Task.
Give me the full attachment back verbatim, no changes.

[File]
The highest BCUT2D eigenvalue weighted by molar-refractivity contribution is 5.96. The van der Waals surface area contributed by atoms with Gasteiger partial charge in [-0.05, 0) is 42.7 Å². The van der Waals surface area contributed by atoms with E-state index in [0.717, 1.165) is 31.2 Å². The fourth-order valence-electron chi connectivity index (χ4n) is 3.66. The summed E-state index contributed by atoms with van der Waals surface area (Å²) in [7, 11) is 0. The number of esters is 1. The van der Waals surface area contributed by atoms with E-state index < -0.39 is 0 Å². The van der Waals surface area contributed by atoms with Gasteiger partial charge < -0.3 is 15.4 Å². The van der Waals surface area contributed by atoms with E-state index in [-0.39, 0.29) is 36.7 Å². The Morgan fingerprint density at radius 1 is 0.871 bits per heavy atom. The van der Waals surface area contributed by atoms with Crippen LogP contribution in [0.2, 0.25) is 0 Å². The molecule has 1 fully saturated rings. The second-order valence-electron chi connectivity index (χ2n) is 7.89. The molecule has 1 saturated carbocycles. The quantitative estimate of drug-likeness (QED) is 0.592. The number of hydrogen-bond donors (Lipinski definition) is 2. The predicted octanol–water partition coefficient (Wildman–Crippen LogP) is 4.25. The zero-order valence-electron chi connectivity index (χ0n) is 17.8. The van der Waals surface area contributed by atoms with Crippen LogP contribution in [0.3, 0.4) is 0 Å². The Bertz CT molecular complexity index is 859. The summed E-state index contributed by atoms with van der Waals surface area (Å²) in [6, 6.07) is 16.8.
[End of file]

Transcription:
The highest BCUT2D eigenvalue weighted by molar-refractivity contribution is 5.96. The van der Waals surface area contributed by atoms with Gasteiger partial charge in [-0.05, 0) is 42.7 Å². The van der Waals surface area contributed by atoms with E-state index in [0.717, 1.165) is 31.2 Å². The fourth-order valence-electron chi connectivity index (χ4n) is 3.66. The summed E-state index contributed by atoms with van der Waals surface area (Å²) in [7, 11) is 0. The number of esters is 1. The van der Waals surface area contributed by atoms with E-state index < -0.39 is 0 Å². The van der Waals surface area contributed by atoms with Gasteiger partial charge < -0.3 is 15.4 Å². The van der Waals surface area contributed by atoms with E-state index in [-0.39, 0.29) is 36.7 Å². The Morgan fingerprint density at radius 1 is 0.871 bits per heavy atom. The van der Waals surface area contributed by atoms with Crippen LogP contribution in [0.2, 0.25) is 0 Å². The molecule has 1 fully saturated rings. The second-order valence-electron chi connectivity index (χ2n) is 7.89. The molecule has 1 saturated carbocycles. The quantitative estimate of drug-likeness (QED) is 0.592. The number of hydrogen-bond donors (Lipinski definition) is 2. The predicted octanol–water partition coefficient (Wildman–Crippen LogP) is 4.25. The zero-order valence-electron chi connectivity index (χ0n) is 17.8. The van der Waals surface area contributed by atoms with Crippen LogP contribution in [0.3, 0.4) is 0 Å². The Bertz CT molecular complexity index is 859. The summed E-state index contributed by atoms with van der Waals surface area (Å²) in [6, 6.07) is 16.8.